There is an endearing aversion to urgency around here. Things will happen when they do, and not because someone makes them happen. It’s an observably slower pace of life. At first, it might be off-putting to “tick-the-box” city folk, but soon you realise that half the fun of a road trip through Scotland is that you do run late, or stop for no reason to look at the cows.

Loch Fyne...appropriate name. Thistle House is on the left hand side of the loch, and on the right is Inveraray Castle. I took this photo at the castle's fort on top of the hill, which you can walk up, for fantastic views. Click on image for full screen version.

And the great thing about travelling around Scotland for the first time, is that you can never make up your mind as to which route you should follow. There’s always a prettier loch over there, or a higher mountain back here. So you do end up driving all over the place, and neatly scheduled itineraries soon get crumpled up and thrown in the back of the car.

I went way south on the Cowal Peninsula, and then back north up Loch Fyne to St Catherine’s, which exists on the map, but not really in reality. You will miss it if you drive faster than 10 miles an hour. It looks west over the loch, with great views of Inveraray town and castle. You are a 15 mile drive around the head of the loch from Inveraray, but only 2 miles as the crow flies across the water.

My accommodation in St Catherines was at Thistle House Guest House, a mini-manor house, 3-storeys high, 100 years old - overlooking Loch Fyne, a particularly narrow stretch of water, that eventually flows into the Atlantic Ocean. Thistle House looks older than 100 years, given its dark stone exterior and castle-like position and architecture. (By the way, the Thistle flower is Scotland's national flower, and is the emblem of many of its sports teams.)

Thistle House Guest House on Loch Fyne, which looks over the loch to Inveraray Castle.

Room at Thistle House, the window view is over the loch.

I joined owners Alistair and Jenifer Patterson for haggis-stuffed chicken in the evening. My first ever taste of haggis (sheep offal and oatmeal) was much better than I expected. We talked about how they came to St Catherines from Edinburgh after jobs in accounting and public health care. Before that they were in Saudi Arabia, living in a western world compound in the desert. There can’t be too many better examples of diametrically opposed lifestyles than St Catherines vs Saudi Arabia.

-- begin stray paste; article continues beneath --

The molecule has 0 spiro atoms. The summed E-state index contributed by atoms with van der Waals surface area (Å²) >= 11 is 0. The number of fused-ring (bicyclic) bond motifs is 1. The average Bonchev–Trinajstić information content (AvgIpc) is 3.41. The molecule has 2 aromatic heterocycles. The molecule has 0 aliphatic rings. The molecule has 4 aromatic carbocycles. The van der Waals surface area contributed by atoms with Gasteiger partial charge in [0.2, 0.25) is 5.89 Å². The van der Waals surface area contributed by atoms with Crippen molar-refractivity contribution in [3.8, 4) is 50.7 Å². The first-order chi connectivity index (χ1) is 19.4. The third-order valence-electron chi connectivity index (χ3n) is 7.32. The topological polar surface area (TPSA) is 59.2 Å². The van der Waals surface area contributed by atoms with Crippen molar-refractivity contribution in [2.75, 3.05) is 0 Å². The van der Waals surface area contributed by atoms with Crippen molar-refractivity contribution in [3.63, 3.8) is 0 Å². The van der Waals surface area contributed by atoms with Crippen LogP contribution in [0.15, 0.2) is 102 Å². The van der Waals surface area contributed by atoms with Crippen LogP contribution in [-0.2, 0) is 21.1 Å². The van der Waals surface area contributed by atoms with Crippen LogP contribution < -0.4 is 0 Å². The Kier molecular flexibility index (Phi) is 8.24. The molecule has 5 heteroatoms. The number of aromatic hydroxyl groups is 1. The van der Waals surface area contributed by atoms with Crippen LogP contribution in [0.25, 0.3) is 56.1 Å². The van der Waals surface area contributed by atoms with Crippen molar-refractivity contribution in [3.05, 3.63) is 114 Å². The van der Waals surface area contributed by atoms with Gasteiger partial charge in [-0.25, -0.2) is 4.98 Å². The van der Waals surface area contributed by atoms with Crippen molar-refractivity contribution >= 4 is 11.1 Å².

The mist hung on the dusky sky, while Alistair and I sat on the giant sofas next to the fire-place in the lounge, drinking single malt whisky from Auchentoshan Distillery near Glasgow. Thistle House feels like a castle, and for a very brief moment my imagination ran rampant, and I could have been Chief of Clan Ramsay (my blood is half Scottish, and Ramsay is a clan, although we got kicked out of Scotland a long time ago!), conjuring battle strategies with Alistair Patterson, who - now that I think about it - looks very much like a clan chief (not sure why, he just does - maybe it was the whisky!?).

The tartan of the Ramsay clan...the rooms at Thistle House are named after some Scottish clans, left to right below: Campbell, McPherson, Stewart, McNaughton, Lamont, McLachlan and Ferguson.

If you think you've got some Scottish blood in you, check out this website.

Athough it is right on the A815 coastal road, Thistle House is in a sparsely inhabited area, so after 8pm, there are no cars. The rooms look out over the loch, bedrooms are superbly decorated yet not ornate, and the food is first-rate.

Besides walking and mountain biking, Alistair and Jenifer recommended the following to me:

1) Quad Biking with Quadmania.

2) Boat cruises on Loch Lomond or on Loch Fyne.

3) Inveraray Castle, home to the Campbell Clan since the 15th century.

4) Inveraray Jail, an entertaining tourist attraction, in the original old jail, where more than 6 000 people were tried, and then punished. Actors play out the roles of the courtroom participants. You can also get locked up while you’re at it, and also see how prisoners were punished for their crimes. For instance, a petty thief was rehabilitated with thumbscrews, branding with a hot poker or having his ear nailed to a post. That's a new way to get an earring!

5) Brewery tour of the local micro-brewery called Fyne Ales.